The 13th Mohawk Watershed Symposium has been delayed by two years due to the pandemic, but we are excited to finally get back together and concentrate on the issues that affect the Mohawk River Watershed. Over the years the Symposium has taken on an important role in unifying and galvanizing stakeholders. Since the last meeting in 2019, the Mohawk River Basin Program has updated and released the 2021-2026 Mohawk River Basin Action Agenda, which is a critical guiding document for the Mohawk River Watershed. The program mission is conserving, preserving, and restoring the environmental quality of the Mohawk River while helping to manage the Watershed’s resources for a sustainable future.
Mitigation of ice jamming on the lower Mohawk River behind the Vischer Ferry dam was targeted by the Reimagine the Canals task force. Since 2020, the Canal Corporation and New York Power Authority (NYPA) have initiated ice-breaking procedures to lessen the impact of ice-jamming with an overall goal of reducing the flood hazard in the Historic Stockade of Schenectady. There, and elsewhere in the basin, communities are implementing flood mitigation projects that include riparian restoration, channel restoration, and building resilience into a system where the hydrology appears to be changing rapidly.
Water quality remains a central issue and a large number of stakeholders are involved in this effort. For a healthy and vibrant ecosystem, along with the ecosystem services that the River provides, we need clean water. The health of our waters can be assessed from hundreds of measurements taken across the Watershed by dedicated stakeholders. New and important state and federal programs will provide local municipalities with the funding to address infrastructure problems that affect water quality. The New York State Department of Environmental Conservation (NYS DEC) is in the process of developing a watershed-wide Total Daily Maximum Load (TMDL) for phosphorus pollution, which is a major step in addressing water quality in the Watershed.
Invasive species are having an impact on biodiversity, recreation, and water quality. The uncontrolled spread of Water Chestnut (Trapa natans), that spread from its original introduction in Collins Pond in Scotia, has affected boating and marina access in the lower Mohawk River. The Round Goby (Neogobius melanostomus), which was a stowaway in ballast water in Great Lakes freighters, successfully navigated the Erie Canal and entered the Mohawk several years ago, and made it to the Hudson in 2021. It now threatens Lake Champlain. This small benthic predator has the potential to alter our fishery because it preys on the eggs of other fish and carries disease. We need proactive solutions to invasive species control, especially for those unassisted invaders using the Erie Canal from the Great Lakes. As we are reminded by the NYS DEC: “Prevention is the most effective method for dealing with invasive species. If they are never introduced, they never become established.”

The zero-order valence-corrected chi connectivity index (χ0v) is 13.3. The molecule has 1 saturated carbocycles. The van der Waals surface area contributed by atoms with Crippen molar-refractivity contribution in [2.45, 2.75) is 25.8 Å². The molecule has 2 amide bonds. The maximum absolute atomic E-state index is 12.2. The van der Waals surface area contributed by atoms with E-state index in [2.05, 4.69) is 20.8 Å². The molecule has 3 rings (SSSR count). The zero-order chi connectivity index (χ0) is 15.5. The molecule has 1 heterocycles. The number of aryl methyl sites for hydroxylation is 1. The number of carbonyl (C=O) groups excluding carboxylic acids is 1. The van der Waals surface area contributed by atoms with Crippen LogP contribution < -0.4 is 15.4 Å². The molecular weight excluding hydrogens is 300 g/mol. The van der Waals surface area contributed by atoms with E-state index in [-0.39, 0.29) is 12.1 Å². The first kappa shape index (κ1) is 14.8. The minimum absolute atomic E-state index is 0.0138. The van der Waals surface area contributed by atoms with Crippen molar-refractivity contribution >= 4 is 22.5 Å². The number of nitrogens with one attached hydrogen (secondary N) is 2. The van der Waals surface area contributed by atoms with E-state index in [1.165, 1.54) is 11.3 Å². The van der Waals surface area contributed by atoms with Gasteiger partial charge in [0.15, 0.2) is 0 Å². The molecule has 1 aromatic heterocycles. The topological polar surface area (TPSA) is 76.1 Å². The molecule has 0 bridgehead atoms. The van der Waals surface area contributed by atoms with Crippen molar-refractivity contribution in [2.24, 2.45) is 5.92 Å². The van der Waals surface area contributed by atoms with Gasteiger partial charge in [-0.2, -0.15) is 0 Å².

Stewardship and education are a critical piece of effective watershed management. Stakeholder meetings like the Mohawk Watershed Symposium and local water advocates play a key role in identifying problems, educating the public, and effecting change where it is most needed. Youth education programs centered on water quality and ecosystem health ensure that all our waterways pass into the hands of a next generation of active, engaged, and knowledgeable stewards.
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